Construct a complete binary tree
A complete binary tree with height H is defined as follows:
- The levels 1,2,3,...,H-1 contain the maximum number of nodes (i.e 2**(i-1) at the level i)
- In level H, which may contain less than the maximum possible number of nodes, all the nodes are "left-adjusted". This means that in a levelorder tree traversal all internal nodes come first, the leaves come second, and empty successors (the nil's which are not really nodes!) come last.
Particularly, complete binary trees are used as data structures (or addressing schemes) for heaps.
We can assign an address number to each node in a complete binary tree by enumerating the nodes in level-order, starting at the root with number 1. For every node X with address A the following property holds: The address of X's left and right successors are 2*A and 2*A+1, respectively, if they exist. This fact can be used to elegantly construct a complete binary tree structure.
Write a predicate complete_binary_tree/2.
import Data.List data Tree a = Empty | Branch a (Tree a) (Tree a) deriving (Show, Eq) filled :: Tree a -> [[Bool]] filled Empty = repeat [False] filled (Branch _ l r) = [True] : zipWith (++) (filled l) (filled r) completeBinaryTree :: Int -> Tree Char completeBinaryTree n = generate_tree 1 where generate_tree x | x > n = Empty | otherwise = Branch 'x' (generate_tree (2*x) ) (generate_tree (2*x+1)) isCompleteBinaryTree :: Tree a -> Bool isCompleteBinaryTree Empty = True isCompleteBinaryTree t = and $ last_proper : zipWith (==) lengths powers where levels = takeWhile or $ filled t -- The upper levels of the tree should be filled. -- Every level has twice the number of nodes as the one above it, -- so [1,2,4,8,16,...] lengths = map (length . filter id) $ init levels powers = iterate (2*) 1 -- The last level should contain a number of filled spots, -- and (maybe) some empty spots, but no filled spots after that! last_filled = map head $ group $ last levels last_proper = head last_filled && (length last_filled) < 3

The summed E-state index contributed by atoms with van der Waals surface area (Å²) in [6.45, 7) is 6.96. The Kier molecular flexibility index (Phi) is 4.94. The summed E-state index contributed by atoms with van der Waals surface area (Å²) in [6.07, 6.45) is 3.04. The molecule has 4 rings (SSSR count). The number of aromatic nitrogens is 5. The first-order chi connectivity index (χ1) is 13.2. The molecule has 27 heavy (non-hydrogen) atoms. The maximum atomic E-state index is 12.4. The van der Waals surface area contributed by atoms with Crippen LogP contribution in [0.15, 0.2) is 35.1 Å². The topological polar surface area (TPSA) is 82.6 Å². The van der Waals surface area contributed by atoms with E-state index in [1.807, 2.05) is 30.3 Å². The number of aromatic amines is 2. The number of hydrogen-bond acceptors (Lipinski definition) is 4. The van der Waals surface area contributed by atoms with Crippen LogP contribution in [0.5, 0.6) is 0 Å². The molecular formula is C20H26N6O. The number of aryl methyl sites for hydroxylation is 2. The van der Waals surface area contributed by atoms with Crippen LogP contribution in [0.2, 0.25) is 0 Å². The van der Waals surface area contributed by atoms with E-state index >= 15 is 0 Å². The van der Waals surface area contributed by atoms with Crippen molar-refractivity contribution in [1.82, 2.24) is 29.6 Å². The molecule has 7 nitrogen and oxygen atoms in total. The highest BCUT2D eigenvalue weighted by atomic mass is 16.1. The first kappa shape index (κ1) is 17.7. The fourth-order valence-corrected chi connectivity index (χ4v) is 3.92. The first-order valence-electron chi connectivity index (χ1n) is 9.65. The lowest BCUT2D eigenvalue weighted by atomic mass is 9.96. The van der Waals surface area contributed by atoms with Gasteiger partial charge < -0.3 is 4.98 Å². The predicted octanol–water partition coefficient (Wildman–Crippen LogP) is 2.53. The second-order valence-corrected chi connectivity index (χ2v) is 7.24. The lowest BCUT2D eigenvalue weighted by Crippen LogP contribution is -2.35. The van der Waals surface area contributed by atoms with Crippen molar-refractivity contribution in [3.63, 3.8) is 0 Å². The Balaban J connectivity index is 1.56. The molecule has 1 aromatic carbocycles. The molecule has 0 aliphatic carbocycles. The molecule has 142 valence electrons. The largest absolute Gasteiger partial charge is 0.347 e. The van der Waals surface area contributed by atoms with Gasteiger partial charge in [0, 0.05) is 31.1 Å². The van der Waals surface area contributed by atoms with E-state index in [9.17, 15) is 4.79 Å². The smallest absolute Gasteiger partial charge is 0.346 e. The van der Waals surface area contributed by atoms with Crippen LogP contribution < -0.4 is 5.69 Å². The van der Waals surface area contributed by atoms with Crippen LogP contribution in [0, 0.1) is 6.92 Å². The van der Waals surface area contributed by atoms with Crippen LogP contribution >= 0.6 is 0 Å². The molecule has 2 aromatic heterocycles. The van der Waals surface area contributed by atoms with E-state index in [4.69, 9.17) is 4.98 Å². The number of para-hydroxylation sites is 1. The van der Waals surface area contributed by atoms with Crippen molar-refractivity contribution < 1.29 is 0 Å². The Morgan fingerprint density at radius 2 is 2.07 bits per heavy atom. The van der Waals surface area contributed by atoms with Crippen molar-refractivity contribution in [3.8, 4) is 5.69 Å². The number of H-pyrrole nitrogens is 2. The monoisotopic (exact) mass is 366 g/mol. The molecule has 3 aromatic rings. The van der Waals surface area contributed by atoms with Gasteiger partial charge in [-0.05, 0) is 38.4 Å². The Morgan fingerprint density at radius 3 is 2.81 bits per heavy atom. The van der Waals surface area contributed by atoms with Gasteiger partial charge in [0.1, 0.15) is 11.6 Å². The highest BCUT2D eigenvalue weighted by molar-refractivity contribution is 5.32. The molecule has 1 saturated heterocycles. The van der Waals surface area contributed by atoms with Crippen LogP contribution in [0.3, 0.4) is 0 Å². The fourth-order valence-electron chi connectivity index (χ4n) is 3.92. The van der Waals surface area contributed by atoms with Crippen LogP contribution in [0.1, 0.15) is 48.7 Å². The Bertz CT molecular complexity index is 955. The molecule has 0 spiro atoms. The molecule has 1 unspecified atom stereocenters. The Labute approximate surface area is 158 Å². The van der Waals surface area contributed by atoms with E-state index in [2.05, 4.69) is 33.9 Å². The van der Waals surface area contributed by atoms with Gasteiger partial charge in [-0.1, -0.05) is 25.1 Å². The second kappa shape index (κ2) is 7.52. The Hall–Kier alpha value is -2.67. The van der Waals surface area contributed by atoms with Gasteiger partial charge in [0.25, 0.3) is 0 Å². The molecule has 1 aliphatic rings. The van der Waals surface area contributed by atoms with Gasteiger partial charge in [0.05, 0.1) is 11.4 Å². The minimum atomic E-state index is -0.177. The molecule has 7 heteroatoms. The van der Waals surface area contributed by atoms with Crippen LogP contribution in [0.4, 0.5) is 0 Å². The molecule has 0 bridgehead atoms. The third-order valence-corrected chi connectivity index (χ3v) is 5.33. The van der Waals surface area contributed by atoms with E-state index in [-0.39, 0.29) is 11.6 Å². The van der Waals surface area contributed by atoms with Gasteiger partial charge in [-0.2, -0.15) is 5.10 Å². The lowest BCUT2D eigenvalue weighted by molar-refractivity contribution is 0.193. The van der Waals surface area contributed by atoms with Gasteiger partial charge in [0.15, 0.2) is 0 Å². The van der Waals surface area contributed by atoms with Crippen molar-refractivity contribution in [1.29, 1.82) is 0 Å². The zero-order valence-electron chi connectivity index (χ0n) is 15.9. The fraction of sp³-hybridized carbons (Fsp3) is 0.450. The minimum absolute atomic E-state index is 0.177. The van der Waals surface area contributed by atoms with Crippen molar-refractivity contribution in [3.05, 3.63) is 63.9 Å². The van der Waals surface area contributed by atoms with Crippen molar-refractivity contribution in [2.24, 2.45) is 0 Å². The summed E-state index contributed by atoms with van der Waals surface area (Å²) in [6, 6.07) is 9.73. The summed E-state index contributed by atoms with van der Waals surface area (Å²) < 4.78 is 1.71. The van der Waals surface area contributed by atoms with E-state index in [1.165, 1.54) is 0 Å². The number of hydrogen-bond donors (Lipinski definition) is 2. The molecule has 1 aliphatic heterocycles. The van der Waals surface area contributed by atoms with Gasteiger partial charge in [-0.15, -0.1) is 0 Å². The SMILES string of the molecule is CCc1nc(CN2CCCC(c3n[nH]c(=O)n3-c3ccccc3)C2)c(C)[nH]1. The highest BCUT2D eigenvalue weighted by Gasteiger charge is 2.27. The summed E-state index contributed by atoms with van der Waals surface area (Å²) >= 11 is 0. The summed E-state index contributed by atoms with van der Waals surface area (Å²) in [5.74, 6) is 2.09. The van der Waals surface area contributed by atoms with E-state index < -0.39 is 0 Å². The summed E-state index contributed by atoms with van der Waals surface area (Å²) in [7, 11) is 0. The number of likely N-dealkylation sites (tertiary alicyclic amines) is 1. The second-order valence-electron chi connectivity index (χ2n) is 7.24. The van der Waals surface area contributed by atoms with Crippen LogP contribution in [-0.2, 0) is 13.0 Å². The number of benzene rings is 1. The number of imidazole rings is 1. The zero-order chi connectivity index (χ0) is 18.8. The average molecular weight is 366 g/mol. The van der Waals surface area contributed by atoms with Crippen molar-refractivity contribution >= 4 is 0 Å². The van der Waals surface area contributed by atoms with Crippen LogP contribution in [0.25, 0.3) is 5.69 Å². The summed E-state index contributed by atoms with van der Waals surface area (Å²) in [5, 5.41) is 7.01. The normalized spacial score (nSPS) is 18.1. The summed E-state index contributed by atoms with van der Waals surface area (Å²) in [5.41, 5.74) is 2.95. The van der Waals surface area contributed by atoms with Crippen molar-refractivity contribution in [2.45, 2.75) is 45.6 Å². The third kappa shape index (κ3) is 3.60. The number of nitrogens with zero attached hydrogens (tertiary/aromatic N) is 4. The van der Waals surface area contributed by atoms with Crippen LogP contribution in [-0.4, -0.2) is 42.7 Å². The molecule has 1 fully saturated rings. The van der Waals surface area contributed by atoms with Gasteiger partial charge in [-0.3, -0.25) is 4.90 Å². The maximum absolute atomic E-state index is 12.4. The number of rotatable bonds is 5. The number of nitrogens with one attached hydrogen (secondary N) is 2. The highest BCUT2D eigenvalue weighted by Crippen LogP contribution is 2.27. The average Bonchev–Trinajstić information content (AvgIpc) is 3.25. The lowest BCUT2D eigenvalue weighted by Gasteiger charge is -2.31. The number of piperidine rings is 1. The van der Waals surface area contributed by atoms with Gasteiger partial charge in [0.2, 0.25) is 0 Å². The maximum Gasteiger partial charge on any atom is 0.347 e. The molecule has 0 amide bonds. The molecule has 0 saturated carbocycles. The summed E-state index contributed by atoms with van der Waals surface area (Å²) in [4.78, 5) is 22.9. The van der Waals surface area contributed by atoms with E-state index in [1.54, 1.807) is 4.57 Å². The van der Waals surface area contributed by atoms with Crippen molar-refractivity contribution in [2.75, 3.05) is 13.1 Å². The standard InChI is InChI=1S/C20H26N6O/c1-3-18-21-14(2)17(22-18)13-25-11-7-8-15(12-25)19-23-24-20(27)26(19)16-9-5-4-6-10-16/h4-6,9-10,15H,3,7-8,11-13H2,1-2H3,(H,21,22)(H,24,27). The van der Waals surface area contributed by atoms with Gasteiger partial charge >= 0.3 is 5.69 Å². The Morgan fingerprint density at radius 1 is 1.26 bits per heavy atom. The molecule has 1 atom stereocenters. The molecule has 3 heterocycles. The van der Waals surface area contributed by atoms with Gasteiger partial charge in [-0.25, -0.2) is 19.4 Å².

The "generate_tree" method here creates Node number "x", and then creates x's children nodes. By the property described above, these nodes are numbers 2*x and 2*x+1. If x > n, then the node is only created as Empty, and does not create children nodes.
Alternative solution which constructs complete binary trees from a given list using local recursion (also includes a lookup function as per the Prolog solution):
completeBinaryTree :: Int -> a -> Tree a completeBinaryTree n = cbtFromList . replicate n cbtFromList :: [a] -> Tree a cbtFromList xs = let (t, xss) = cbt (xs:xss) in t where cbt ((x:xs):xss) = let (l, xss') = cbt xss (r, xss'') = cbt xss' in (Branch x l r, xs:xss'') cbt _ = (Empty, ) lookupIndex :: Tree a -> Integer -> a lookupIndex t = lookup t . path where lookup Empty _ = error "index to large" lookup (Branch x _ _)  = x lookup (Branch x l r) (p:ps) = lookup (if even p then l else r) ps path = reverse . takeWhile (>1) . iterate (`div` 2) . (1+)
Here is a similar simple solution for the predicate. In a complete balanced binary tree, the first empty node should come after the last populated node, in a left-to-right breadth-first search. This simply checks that.
isCompleteBinaryTree t = b > a where (a, b) = maxmin t 1 maxmin Empty m = (0, m) maxmin (Branch _ l r) m = (max m $ max max_l max_r, min min_l min_r) where (max_l, min_l) = maxmin l (2*m) (max_r, min_r) = maxmin r (2*m + 1)
We can also implement
treeNodes Empty = 0 treeNodes (Branch _ left right) = 1 + treeNodes left + treeNodes right treeEqual Empty Empty = True treeEqual (Branch _ l1 r1) (Branch _ l2 r2) = (treeEqual l1 l2) && (treeEqual r1 r2) treeEqual _ _ = False isCompleteBinaryTree t = treeEqual t $ completeBinaryTree $ treeNodes t
An alternative implementation for
completeHeight Empty = Just 0 completeHeight (Branch _ l r) = do hr <- completeHeight r hl <- completeHeight l if (hl == hr) || (hl - hr == 1) then return $ 1+hl else Nothing isCompleteBinaryTree = (/=Nothing) . completeHeight
--This solution includes trees such as 'x' / \ 'x' 'x' / / 'x' 'x' --as complete binary trees but notice that address of left child is not necessarily twice that of its parent